It would be overly dramatic to suggest that 22 years and over 1,000 matches comes down to a two-legged Europa League tie, but Arsenal’s performance over the next week against Atletico Madrid will play a significant role in shaping the mood at the Emirates upon Arsene Wenger’s departure.
Win, and Arsenal will start the Europa League final as favourites, with an opportunity to claim Wenger’s first-ever European trophy and reclaim their position in the Champions League for next season. Lose, and this will be Arsenal’s least successful campaign under Wenger, well adrift of the top four and, unlike last season, without any silverware. “It would,” Wenger conceded, “Feel like an anticlimax.”
The challenge of Atletico is particularly fascinating, because it’s difficult to think of another top-class European side that plays a more different style than Arsenal. Whereas Wenger has spent the past couple of decades creating an attack-minded, possession-based team that largely plays the same way regardless of the opposition, Diego Simeone’s Atletico are defensive, average less than 50 percent of possession and are highly tactical: setting complex pressing traps and changing their defensive block astutely from game to game. The contrast is enormous.
And the fact the contrast is enormous is, in itself, a testament to Wenger’s huge regeneration of Arsenal over the past 20 years — as the current Atletico can be likened to the old Arsenal. In the early 1990s the Gunners were considered the most defensive-minded side in the Premier League, primarily famous for playing two banks of four and their well-drilled offside trap.
Just as Atletico depend upon quick transitions from defence to attack, Arsenal’s approach under George Graham was very direct, based largely around long balls to Kevin Campbell or Alan Smith, and balls in behind to utilise Ian Wright’s pace. There are, of course, several differences, as you’d expect between a side from the early 1990s and the late 2010s — football has evolved considerably. But today’s Atletico are the modern equivalent of the old Arsenal.
In part, that’s why Simeone has been linked with the Arsenal job. Whether the Argentine would be interested remains highly doubtful — Atletico suits him perfectly, Arsenal would be a step down on current performance and he likes living in Spain. But there are plenty of older Arsenal fans nostalgic for the Graham days. Simeone would have to become more attack-minded at Arsenal, creating a blend of his defensive rigour and Wenger’s attacking philosophy. But that’s precisely what Wenger’s first title-winning side was: a mixture of Graham’s defensive work with the old back four, and Wenger’s continental flair further forward.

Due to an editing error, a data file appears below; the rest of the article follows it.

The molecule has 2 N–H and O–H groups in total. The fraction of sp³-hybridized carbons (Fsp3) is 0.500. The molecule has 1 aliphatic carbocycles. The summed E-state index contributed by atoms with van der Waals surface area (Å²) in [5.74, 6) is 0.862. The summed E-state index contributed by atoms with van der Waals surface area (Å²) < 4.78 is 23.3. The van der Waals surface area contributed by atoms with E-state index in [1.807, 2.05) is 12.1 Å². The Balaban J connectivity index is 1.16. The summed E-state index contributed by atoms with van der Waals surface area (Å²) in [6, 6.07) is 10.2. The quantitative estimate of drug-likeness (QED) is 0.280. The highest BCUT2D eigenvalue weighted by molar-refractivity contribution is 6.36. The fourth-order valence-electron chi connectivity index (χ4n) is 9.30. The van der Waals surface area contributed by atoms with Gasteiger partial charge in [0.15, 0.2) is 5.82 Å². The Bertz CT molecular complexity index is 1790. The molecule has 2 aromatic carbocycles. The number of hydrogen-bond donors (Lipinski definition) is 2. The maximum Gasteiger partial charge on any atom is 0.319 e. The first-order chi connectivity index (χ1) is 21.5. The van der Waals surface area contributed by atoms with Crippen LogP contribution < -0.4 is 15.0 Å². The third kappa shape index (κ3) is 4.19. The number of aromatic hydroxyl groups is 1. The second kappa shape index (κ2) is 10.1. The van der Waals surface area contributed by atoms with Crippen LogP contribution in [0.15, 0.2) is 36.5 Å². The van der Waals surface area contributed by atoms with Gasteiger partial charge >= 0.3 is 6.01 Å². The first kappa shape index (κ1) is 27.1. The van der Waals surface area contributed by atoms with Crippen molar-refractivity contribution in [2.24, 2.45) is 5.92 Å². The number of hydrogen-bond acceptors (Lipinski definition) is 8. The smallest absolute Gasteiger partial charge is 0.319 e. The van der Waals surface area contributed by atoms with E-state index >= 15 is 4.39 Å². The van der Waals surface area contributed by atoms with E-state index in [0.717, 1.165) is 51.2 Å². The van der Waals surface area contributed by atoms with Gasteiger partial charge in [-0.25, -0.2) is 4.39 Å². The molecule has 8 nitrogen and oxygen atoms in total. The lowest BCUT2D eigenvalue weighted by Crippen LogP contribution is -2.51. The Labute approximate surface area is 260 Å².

In truth, no-one has entirely worked out how to play against Simeone’s Atletico — they don’t have an obvious Achilles’ heel like grander, possession-based sides who are sometimes vulnerable to physicality or parking the bus. Atletico are more wily and more flexible. “They have no real weak points,” Wenger conceded in his pre-game news conference. “We have to play to our strengths. We like to dictate the game, to have the ball and as well must try to annihilate the strengths of Atletico.”
If Wenger is seeking to guard against Atletico’s strengths, Arsenal’s primary task in the first leg must be concentrating upon keeping a solid shape and not exposing themselves to Atletico’s transitions. The Gunners will almost certainly dominate possession, but that’s when Atletico are at their most dangerous, capable of cutting through the opposition with quick transitions. Their forwards will drop deep to keep the side compact before roaring through the midfield, and picking up speed before reaching the centre-backs. Arsenal’s weakness is the core of the side — Granit Xhaka’s positioning is questionable, while Laurent Koscielny and Shkodran Mustafi both become tempted forward out of their positions too easily. Atletico will fly into those gaps.
The one consolation for Arsenal is the absence of Diego Costa, the striker who caused the Gunners so much grief during his stint at Chelsea. Even when Arsenal largely managed to keep him quiet, in last year’s FA Cup final win, he still found the net. He might be available for the return leg, but it’s arguable that his powerful runs into the channels are actually more effective in away games, when Atletico sit deeper and break more.
Arsenal’s best European campaign under Wenger was in 2005-06, where they played distinctly un-Arsenal football, concentrating on packing the midfield. They created a new Champions League record for the longest period without conceding a goal, and played sporadic counter-attacking football rather than looking to dominate possession. They could do with the spirit of 2005-06 now. The home leg of the 1-0 aggregate win over Villarreal in the 2006 semi-final was the last European game at Highbury, this week’s game will be the last European game under Wenger.
It’s unlikely that Wenger’s replacement will be Simeone himself — the bookmakers suggest that there are around 15 more likely candidates. But a Simeone-coached side beating Arsenal could nevertheless have an impact upon who Arsenal go for next — if a well-drilled, defensive-minded and counter-attacking side give Wenger a miserable ending to his long Arsenal stint, it could highlight the flaws in Arsenal’s current approach, and shape the template for Wenger’s successor.
Michael Cox is the editor of zonalmarking.net and a contributor to ESPN FC. Follow him on Twitter @Zonal_Marking.